There’s another functionality called “Mangle” on this box.  Personally, I would think you wouldn’t want to “mangle” any packets, but that’s not really what this is about…  It lets you tag packets for later processing.  I’m not real clear on the exact advantage of this, or how it works yet, but I’m going to look into it further, as it sounds very interesting and perhaps very powerful.

I’d love to have the power of this in an easy to use (and comprehend) WebGUI, but the WebGUI that comes with RouterOS is very limited.  Anyhow, I’m really liking the power and speed of this thing…

Oh – I forgot to mention this…  A few days ago, I was testing pfSense on a net4801 with my Comcast Cable Internet.  With, I was getting just under 15 Mbit/sec.  With this new unit, I’ve seen a peak of 21 Mbit/sec!

February 27, 2010 at 10:11 pm Leave a comment

MikroTik – suprisingly good stuff!

MikroTik.  No, I’m not talking about some insanely tiny parasite, I’m talking about a routing platform.

About a year ago, a friend of mine introduced me to MikroTik.  It’s Linux-based and uses a command-line based environment to perform configuration for lots of network services.  You might think this is just another Linux distro, but it’s not.  You never actually get to a normal Linux command line with MikroTik’s RouterOS. It’s closer to a Cisco router than any Linux distro I’ve dealt with in the past.  It has auto-complete, color coding, and interactive help. In some ways, it’s even nicer than Cisco IOS.  A tool called Winbox exists to let users who aren’t command-line fans have full access to this power via mouse clicks.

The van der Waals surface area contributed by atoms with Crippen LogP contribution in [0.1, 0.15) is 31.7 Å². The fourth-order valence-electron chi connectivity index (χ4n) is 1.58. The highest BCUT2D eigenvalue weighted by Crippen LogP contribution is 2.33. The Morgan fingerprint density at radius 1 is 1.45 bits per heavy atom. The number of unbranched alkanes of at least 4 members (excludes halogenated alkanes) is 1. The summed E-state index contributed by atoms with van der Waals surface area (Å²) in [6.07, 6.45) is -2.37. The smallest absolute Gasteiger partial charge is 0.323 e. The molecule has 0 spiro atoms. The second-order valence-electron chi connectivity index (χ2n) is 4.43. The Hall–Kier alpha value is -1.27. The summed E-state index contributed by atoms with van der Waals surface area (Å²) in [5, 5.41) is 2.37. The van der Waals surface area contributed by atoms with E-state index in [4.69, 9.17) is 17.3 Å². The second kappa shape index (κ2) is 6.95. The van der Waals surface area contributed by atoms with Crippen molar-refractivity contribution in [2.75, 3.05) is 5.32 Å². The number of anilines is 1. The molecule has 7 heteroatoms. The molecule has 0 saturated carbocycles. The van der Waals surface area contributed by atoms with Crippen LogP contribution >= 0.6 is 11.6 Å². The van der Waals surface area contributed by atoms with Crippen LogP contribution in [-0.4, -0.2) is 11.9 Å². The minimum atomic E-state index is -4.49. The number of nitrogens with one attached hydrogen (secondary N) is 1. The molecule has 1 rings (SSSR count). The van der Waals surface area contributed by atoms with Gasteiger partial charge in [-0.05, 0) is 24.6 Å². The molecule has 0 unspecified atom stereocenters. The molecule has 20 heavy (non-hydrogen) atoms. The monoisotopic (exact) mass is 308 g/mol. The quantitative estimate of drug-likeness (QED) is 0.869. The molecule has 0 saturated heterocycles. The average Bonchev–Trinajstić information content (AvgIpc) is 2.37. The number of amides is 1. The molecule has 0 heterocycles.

The bad news is that it is completely different from Cisco, or any other router I’ve used before.  It has a huge range of services and the documentation isn’t easy to follow. The wiki they run has lots of example commands, but it’s not very long on explanation, consisting mostly of lists of commands.  Add to that conflicting information on various versions of RouterOS, and it’s hard to know what to do if you are new to it.

Thankfully, Greg Sowell has a few video tutorials to help the MikroTik newbie at  His tutorials give you a good introduction to things, then go on to explain in depth how things like the firewall and various VPN features actually work.  If you are new to MikroTik, this is currently the best freely available information online (at least, that I’ve been able to find).

February 27, 2010 at 9:13 pm Leave a comment

VirtualBox on a ReadyNAS

There’s quite a discussion on the ReadyNAS forum about how to install VirtualBox on a ReadyNAS Pro.  I installed it and brought up a VM running Windows 2008 to try a few things out.

First, yes, it works.  The performance isn’t terrible, either.

I installed a Windows 2008 Server, installed the “guest additions” (which helped RDP performance greatly), installed all the updates (to SP2 and beyond), set up a domain, DNS, added a few users, and all seemed to work well.

But, there’s one problem.  After running the VirtualBox for a while, the ReadyNAS goes from making only a slight noise of airflow to a fan noise level only a little lower than when you first boot the unit up (when all fans go to full blast briefly).

Since my ReadyNAS is located in an area that I’d prefer to be more of the whisper-quiet noise level, I’ve shut down the VM and rebooted the ReadyNAS.  It’s back to the normal noise level, but I see how if my home office was anything like the office I spend most of my day in (inside a computer room), I wouldn’t even notice the noise.

Another factor is longevity – If the ReadyNAS fans have to run that hard, it can’t be good for the life of the unit.

February 2, 2010 at 12:10 am Leave a comment